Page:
Sunday, May 21, 2006

Good stuff!

Have you ever seen an email describing great heroism or personal commitment on the part of one of our troops, and note a link to Snopes on the bottom? One that comes to mind involves Marine Capt. Brian R. Chontosh of Rochester, N.Y., who received the Navy Cross for extraordinary heroism in Iraq.

Snopes link

Why the link to Snopes? Because it's an email, and we want someone to verify its authenticity. We have all received an inspiring email that we passed on to everyone in our address book, only to have someone show us a link on Snopes disputing the claim.

What I want to know is; why do we have to hear about our military heroes through blogs and emails and not the front page of the New York Times? Or CNN? And is it really so hard to believe they still exist?

Our heroes lose the banner headlines to the International Red Cross calling for the closing of Guantanamo Bay, and the vehicle-born explosive that killed 14 and wounded 26 in Baghdad. What about Sgt. Witkowski who threw himself on a grenade and saved 3 other Soldiers?

Sgt. Witowski link

During a tour of the Pentagon's Hall of Heroes, my husband noted that there was only one Soldier awarded the Medal of Honor for the Global War on Terror, and that went posthumously to Sgt. 1st Class Paul Ray Smith, credited with protecting the lives of scores of lightly armed American soldiers.

SFC Smith link

Only one? This lack combined with popular headlines might lead a person to suspect that our military is producing more inhumane jailers than actual heroes.

The truth is that if the American Press has ever been unbiased, it seems to have lost its ability to even pretend to care about fair reporting. Although it can't report the deeds of courage and sacrifice, it does manage to report when our military becomes desperate enough to pay the local papers in Iraq to report what they have done right. Of course, that seems to be wrong as well.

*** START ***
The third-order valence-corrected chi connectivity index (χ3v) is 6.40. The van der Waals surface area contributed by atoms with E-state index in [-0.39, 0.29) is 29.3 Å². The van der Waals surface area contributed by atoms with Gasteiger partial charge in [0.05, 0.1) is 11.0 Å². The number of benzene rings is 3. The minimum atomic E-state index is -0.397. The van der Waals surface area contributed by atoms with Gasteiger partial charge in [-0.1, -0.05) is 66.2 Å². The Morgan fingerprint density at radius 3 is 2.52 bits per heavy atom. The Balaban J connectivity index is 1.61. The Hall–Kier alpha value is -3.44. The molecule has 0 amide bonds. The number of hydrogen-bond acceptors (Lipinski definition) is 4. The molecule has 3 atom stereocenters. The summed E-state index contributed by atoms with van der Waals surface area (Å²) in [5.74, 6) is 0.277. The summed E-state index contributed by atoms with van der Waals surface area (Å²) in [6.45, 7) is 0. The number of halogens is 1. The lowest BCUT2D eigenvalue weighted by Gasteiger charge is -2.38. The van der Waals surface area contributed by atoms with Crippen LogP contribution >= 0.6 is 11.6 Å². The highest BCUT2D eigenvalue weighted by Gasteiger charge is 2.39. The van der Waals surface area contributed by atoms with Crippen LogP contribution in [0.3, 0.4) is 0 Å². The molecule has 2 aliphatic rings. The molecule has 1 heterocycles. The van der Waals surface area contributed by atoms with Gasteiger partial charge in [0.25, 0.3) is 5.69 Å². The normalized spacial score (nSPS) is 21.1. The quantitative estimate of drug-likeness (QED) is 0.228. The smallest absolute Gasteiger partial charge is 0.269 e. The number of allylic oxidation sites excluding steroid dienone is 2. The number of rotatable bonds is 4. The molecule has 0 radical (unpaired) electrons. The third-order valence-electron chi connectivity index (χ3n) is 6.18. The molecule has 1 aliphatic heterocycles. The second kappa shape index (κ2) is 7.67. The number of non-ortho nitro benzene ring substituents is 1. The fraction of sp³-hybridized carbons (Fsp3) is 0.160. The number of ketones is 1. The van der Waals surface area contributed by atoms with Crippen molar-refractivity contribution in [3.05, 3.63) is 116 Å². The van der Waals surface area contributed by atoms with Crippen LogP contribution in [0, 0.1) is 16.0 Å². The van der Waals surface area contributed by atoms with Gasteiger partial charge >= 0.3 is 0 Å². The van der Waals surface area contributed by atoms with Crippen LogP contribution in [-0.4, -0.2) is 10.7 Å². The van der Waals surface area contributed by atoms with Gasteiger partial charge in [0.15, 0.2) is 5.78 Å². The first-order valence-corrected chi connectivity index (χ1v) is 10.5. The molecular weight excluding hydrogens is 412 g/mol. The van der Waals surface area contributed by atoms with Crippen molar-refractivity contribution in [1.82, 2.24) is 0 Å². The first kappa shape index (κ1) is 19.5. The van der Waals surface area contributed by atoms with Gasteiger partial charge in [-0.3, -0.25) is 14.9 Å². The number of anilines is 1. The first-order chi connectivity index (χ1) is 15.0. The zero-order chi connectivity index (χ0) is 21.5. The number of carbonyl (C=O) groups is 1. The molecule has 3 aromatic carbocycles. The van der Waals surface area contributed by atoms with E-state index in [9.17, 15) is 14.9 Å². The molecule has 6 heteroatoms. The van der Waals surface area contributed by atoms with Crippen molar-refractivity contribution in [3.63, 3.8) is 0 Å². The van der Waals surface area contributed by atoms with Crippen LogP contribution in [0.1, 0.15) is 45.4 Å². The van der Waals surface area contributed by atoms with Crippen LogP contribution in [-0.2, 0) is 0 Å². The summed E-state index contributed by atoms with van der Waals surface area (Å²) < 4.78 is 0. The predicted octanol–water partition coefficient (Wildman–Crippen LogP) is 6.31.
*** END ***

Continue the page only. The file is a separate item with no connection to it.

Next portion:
These are times when national pride is called "jingoism" and the flying American flag might be looked upon as "provocative", because of those who wish to subdue the sole superpower or pretend that the elected official that sits in the Oval Office isn't really the leader of the free world. Antiamericanism seems to be spreading like wildfire and the American press is the primary accelerant, and America's heroes are lost in the smoke.

Those of us who live in or near military towns actually see some of the good things our troops do on the front pages of our newspapers. Although I still suspect the Columbus Ledger-Enquirer of holding views that do not support OIF, Ft. Benning's troops, though they come from all over the country, are proudly held up as hometown heroes. A fallen Soldier is a life with a story, not a statistic added to the toll of the War on Terror.

Is this too much to ask of our national news carriers? Can an American service man or woman not be treated with the respect they deserve? Are we so afraid of reporting anything besides the ugliness of war that we must also forget to honor the warrior?

War can be just, but war is never glorious, and those who serve will be the first to tell you so. There is no doubt that it brings out both the best and the worst of humanity. No one expects the press to stop reporting the worst, but to be fair enough to also report the best. If the American press must be biased against America, so be it, but don't overlook America's heroes in the process.

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